How To: Get students to line up quickly and quietly

How to: Get students to line up quickly and quietly

Ever had one of those moments when you see another class lined up perfectly straight, quiet and attentive while yours run riot in the hallway? Truth is I think we all have, and its easy to want to scream and shout at them asking ‘Why can’t you be nice like that class?!’ however, don’t despair – it’s actually easier to fix than you might think.

You see the key to the lovely, quiet, orderly class is actually consistency – I know, I’ve mentioned that before…here.  But there is good reason for bringing it up again (and again).  It’s true.  So here’s my ‘How to’ guide for lining students up (of almost any age … you’re on your own with the under 3’s!).

Step One: Set Your Expectations

Decide exactly what your line should be like (this is really important because you want to avoid going back to change it later), ask yourself these questions:

  • Where will they be lining up?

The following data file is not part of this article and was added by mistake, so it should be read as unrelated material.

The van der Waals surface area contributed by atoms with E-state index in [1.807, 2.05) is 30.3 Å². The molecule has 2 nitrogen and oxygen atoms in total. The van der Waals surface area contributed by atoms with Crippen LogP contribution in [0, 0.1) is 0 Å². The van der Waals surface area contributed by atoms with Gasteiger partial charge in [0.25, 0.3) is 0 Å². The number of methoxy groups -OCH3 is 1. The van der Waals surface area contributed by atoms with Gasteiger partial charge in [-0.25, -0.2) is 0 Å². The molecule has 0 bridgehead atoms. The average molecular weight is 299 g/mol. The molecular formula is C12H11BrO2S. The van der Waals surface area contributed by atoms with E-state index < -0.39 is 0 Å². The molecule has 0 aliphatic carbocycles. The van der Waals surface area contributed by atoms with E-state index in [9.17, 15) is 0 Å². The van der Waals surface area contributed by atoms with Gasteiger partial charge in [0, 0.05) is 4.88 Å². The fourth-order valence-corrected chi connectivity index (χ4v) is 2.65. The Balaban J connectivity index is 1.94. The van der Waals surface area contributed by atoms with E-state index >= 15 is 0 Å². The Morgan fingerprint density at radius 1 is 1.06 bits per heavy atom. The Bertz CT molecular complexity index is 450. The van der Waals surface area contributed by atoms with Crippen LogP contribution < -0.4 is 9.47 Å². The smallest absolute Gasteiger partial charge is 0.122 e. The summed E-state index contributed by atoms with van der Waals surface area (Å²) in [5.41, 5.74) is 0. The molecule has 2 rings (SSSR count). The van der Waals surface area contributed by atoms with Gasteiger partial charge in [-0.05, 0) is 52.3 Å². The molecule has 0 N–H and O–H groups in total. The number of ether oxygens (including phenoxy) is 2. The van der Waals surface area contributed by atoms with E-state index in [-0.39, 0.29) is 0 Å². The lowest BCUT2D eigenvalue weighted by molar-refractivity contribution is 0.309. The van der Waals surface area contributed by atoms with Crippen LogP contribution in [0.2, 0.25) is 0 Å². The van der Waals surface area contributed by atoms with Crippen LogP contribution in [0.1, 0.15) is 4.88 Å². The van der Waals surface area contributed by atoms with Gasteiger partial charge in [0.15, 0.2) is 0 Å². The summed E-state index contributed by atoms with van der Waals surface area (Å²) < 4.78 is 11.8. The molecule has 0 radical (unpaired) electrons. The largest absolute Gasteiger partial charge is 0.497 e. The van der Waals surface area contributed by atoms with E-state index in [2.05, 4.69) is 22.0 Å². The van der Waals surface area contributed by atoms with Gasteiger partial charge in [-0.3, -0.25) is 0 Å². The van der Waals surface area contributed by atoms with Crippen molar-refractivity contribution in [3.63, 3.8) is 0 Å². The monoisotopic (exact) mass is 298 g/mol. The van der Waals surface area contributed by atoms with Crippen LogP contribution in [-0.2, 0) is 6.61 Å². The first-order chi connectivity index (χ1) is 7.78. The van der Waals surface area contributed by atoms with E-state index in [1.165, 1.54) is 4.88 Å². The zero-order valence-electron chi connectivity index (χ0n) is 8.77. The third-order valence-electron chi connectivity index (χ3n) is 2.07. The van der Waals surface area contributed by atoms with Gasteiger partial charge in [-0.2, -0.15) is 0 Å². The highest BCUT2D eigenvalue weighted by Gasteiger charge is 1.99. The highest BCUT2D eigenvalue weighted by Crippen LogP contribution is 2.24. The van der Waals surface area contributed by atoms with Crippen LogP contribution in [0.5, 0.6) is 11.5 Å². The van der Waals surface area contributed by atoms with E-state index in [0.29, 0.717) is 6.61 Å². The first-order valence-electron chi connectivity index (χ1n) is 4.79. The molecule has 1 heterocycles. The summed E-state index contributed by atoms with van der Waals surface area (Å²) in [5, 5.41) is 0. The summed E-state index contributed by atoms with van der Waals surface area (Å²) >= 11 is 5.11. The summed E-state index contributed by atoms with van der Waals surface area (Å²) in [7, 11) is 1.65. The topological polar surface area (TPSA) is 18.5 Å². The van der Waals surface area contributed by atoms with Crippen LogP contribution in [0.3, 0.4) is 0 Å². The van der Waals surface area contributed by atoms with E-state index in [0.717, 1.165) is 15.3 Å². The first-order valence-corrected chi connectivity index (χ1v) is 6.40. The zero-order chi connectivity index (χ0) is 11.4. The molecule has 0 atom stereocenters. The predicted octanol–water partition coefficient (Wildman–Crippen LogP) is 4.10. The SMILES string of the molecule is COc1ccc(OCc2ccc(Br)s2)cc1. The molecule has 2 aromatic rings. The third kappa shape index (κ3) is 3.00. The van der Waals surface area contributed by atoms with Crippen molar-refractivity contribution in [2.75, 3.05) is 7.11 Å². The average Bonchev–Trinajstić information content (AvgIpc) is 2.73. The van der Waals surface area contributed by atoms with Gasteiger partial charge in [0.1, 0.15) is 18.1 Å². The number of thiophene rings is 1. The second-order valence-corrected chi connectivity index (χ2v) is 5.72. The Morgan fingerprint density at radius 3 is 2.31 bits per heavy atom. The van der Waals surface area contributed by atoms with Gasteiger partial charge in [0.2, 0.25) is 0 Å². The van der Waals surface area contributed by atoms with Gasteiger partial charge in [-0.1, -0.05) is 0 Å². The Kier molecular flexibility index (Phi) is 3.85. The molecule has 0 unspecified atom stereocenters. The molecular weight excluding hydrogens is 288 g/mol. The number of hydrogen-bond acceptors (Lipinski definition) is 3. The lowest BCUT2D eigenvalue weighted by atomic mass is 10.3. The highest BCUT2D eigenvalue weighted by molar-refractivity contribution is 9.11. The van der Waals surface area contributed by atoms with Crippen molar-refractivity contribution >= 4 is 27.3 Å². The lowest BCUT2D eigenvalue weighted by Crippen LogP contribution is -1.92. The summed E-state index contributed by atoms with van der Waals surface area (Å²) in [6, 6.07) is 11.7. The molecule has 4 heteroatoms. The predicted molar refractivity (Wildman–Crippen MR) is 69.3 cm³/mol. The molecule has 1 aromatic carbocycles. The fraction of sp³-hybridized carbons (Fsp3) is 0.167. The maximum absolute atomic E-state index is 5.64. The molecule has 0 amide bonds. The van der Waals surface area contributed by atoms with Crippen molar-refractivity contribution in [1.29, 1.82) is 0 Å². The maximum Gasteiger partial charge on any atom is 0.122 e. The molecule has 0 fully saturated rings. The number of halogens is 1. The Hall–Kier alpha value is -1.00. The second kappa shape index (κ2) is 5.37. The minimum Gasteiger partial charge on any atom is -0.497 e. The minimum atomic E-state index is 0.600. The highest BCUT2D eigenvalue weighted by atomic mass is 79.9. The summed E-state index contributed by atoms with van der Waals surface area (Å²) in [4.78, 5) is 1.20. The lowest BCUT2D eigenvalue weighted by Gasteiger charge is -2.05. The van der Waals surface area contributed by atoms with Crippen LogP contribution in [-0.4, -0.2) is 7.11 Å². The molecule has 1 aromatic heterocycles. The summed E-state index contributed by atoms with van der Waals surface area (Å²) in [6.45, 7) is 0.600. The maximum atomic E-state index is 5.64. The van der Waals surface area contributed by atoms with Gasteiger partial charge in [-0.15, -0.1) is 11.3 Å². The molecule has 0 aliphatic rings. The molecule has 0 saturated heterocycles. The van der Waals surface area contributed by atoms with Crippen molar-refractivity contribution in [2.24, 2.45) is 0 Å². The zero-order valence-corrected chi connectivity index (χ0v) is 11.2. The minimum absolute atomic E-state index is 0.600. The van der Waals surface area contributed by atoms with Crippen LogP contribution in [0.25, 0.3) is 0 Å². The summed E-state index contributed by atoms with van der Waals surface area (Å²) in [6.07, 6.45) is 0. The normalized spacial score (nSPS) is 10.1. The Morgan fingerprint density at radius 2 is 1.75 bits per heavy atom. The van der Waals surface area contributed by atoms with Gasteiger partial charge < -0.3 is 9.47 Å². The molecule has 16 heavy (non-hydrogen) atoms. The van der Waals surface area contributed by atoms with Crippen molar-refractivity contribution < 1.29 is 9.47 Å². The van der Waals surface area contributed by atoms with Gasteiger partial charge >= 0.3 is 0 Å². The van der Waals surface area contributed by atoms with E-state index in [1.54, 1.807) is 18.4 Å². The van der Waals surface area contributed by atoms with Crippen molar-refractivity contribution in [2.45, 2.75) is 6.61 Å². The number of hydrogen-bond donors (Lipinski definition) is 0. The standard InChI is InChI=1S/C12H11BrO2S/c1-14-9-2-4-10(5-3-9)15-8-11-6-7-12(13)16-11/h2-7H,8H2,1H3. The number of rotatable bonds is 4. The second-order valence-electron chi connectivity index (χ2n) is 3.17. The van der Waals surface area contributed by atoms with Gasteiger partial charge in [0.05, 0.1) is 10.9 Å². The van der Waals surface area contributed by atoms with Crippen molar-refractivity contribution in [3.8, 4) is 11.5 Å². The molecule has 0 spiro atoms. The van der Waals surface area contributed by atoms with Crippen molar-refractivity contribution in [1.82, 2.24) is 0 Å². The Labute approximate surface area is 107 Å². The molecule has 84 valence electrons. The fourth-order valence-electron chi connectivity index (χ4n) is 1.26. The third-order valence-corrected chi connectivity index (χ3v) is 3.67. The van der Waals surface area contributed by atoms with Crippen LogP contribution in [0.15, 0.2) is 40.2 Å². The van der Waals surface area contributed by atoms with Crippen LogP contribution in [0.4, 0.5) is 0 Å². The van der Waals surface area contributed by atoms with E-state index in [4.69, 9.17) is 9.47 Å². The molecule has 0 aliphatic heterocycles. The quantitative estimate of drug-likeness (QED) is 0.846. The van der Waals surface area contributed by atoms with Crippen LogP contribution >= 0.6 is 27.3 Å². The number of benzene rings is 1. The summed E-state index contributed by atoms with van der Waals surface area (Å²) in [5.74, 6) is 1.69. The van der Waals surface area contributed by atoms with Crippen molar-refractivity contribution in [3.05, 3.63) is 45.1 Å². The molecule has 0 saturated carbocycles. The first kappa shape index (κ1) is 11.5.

• In what order?
  • How do you want them behaved? (I go for silent, still and listening for the next instruction)

Step Two: Communicate Your Expectations

Sit the whole class down and tell them exactly what you expect, as much as possible, make sure everyone in the room understands every detail. If you have a teaching assistant make sure they are present for this conversation.

Step Three: How Will We Know We Have Succeeded? 

While everyone is sitting down and listening go over these few things:

  • Tell them you are going to silently use hand signals to communicate with them.
  • If it is going well you will give them a thumbs up when (and only when) you reach your intended destination
  • If anything at all, no matter how small, is wrong you will show them a clear sign for ‘stop’ and then ‘go back’ – if this happens everyone returns to the classroom (or wherever you started)